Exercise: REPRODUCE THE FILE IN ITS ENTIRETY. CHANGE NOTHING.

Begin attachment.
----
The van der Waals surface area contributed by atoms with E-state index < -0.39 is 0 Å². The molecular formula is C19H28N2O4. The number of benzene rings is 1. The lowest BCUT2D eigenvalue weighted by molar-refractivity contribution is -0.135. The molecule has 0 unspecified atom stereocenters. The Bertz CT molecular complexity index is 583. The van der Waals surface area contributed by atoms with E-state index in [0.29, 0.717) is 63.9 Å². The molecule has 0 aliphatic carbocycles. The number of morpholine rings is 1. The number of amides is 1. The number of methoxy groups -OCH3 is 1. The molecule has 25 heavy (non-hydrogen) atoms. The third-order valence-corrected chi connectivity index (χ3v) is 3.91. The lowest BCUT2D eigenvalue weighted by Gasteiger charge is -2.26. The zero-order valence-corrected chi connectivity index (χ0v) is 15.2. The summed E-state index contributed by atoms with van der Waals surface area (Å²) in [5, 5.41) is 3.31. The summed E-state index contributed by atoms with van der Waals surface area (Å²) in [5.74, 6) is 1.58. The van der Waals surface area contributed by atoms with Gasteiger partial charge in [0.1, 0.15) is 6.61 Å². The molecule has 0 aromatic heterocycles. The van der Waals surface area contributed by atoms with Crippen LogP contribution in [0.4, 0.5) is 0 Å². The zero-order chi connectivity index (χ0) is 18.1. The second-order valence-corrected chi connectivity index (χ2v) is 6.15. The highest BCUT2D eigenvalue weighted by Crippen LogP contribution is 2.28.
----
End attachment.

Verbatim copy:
The van der Waals surface area contributed by atoms with E-state index < -0.39 is 0 Å². The molecular formula is C19H28N2O4. The number of benzene rings is 1. The lowest BCUT2D eigenvalue weighted by molar-refractivity contribution is -0.135. The molecule has 0 unspecified atom stereocenters. The Bertz CT molecular complexity index is 583. The van der Waals surface area contributed by atoms with E-state index in [0.29, 0.717) is 63.9 Å². The molecule has 0 aliphatic carbocycles. The number of morpholine rings is 1. The number of amides is 1. The number of methoxy groups -OCH3 is 1. The molecule has 25 heavy (non-hydrogen) atoms. The third-order valence-corrected chi connectivity index (χ3v) is 3.91. The lowest BCUT2D eigenvalue weighted by Gasteiger charge is -2.26. The zero-order valence-corrected chi connectivity index (χ0v) is 15.2. The summed E-state index contributed by atoms with van der Waals surface area (Å²) in [5, 5.41) is 3.31. The summed E-state index contributed by atoms with van der Waals surface area (Å²) in [5.74, 6) is 1.58. The van der Waals surface area contributed by atoms with Gasteiger partial charge in [0.1, 0.15) is 6.61 Å². The molecule has 0 aromatic heterocycles. The van der Waals surface area contributed by atoms with Crippen LogP contribution in [0.4, 0.5) is 0 Å². The zero-order chi connectivity index (χ0) is 18.1. The second-order valence-corrected chi connectivity index (χ2v) is 6.15. The highest BCUT2D eigenvalue weighted by Crippen LogP contribution is 2.28.